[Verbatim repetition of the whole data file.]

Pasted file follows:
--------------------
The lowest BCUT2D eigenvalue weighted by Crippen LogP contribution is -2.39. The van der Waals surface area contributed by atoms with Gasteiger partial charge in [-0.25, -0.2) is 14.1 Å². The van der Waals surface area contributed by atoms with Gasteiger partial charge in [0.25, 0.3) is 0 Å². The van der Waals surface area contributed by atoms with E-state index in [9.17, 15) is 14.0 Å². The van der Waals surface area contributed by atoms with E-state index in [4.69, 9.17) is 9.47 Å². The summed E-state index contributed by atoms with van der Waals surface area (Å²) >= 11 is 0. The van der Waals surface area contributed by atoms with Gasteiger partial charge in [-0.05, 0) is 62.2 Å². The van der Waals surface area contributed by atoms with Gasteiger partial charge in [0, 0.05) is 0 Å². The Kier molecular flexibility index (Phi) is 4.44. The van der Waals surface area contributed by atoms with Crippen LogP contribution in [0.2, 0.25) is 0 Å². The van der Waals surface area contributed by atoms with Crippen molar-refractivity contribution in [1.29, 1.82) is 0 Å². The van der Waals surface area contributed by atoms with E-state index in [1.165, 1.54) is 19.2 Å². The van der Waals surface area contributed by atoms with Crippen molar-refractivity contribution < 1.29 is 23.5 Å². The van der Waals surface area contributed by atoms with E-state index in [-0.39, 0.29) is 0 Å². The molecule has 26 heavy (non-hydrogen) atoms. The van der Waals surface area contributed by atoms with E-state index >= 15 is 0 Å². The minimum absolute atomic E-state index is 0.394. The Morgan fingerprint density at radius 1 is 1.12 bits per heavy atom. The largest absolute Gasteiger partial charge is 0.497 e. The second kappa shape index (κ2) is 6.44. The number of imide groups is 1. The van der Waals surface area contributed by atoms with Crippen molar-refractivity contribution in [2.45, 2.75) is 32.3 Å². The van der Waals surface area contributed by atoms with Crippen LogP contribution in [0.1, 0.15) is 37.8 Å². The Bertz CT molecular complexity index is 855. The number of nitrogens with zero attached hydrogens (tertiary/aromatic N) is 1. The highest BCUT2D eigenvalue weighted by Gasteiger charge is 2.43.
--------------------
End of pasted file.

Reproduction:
The lowest BCUT2D eigenvalue weighted by Crippen LogP contribution is -2.39. The van der Waals surface area contributed by atoms with Gasteiger partial charge in [-0.25, -0.2) is 14.1 Å². The van der Waals surface area contributed by atoms with Gasteiger partial charge in [0.25, 0.3) is 0 Å². The van der Waals surface area contributed by atoms with E-state index in [9.17, 15) is 14.0 Å². The van der Waals surface area contributed by atoms with E-state index in [4.69, 9.17) is 9.47 Å². The summed E-state index contributed by atoms with van der Waals surface area (Å²) >= 11 is 0. The van der Waals surface area contributed by atoms with Gasteiger partial charge in [-0.05, 0) is 62.2 Å². The van der Waals surface area contributed by atoms with Gasteiger partial charge in [0, 0.05) is 0 Å². The Kier molecular flexibility index (Phi) is 4.44. The van der Waals surface area contributed by atoms with Crippen LogP contribution in [0.2, 0.25) is 0 Å². The van der Waals surface area contributed by atoms with Crippen molar-refractivity contribution in [1.29, 1.82) is 0 Å². The van der Waals surface area contributed by atoms with E-state index in [1.165, 1.54) is 19.2 Å². The van der Waals surface area contributed by atoms with Crippen molar-refractivity contribution < 1.29 is 23.5 Å². The van der Waals surface area contributed by atoms with E-state index in [-0.39, 0.29) is 0 Å². The molecule has 26 heavy (non-hydrogen) atoms. The van der Waals surface area contributed by atoms with E-state index >= 15 is 0 Å². The minimum absolute atomic E-state index is 0.394. The Morgan fingerprint density at radius 1 is 1.12 bits per heavy atom. The largest absolute Gasteiger partial charge is 0.497 e. The second kappa shape index (κ2) is 6.44. The number of imide groups is 1. The van der Waals surface area contributed by atoms with Crippen molar-refractivity contribution in [2.45, 2.75) is 32.3 Å². The van der Waals surface area contributed by atoms with Crippen LogP contribution in [0.1, 0.15) is 37.8 Å². The Bertz CT molecular complexity index is 855. The number of nitrogens with zero attached hydrogens (tertiary/aromatic N) is 1. The highest BCUT2D eigenvalue weighted by Gasteiger charge is 2.43.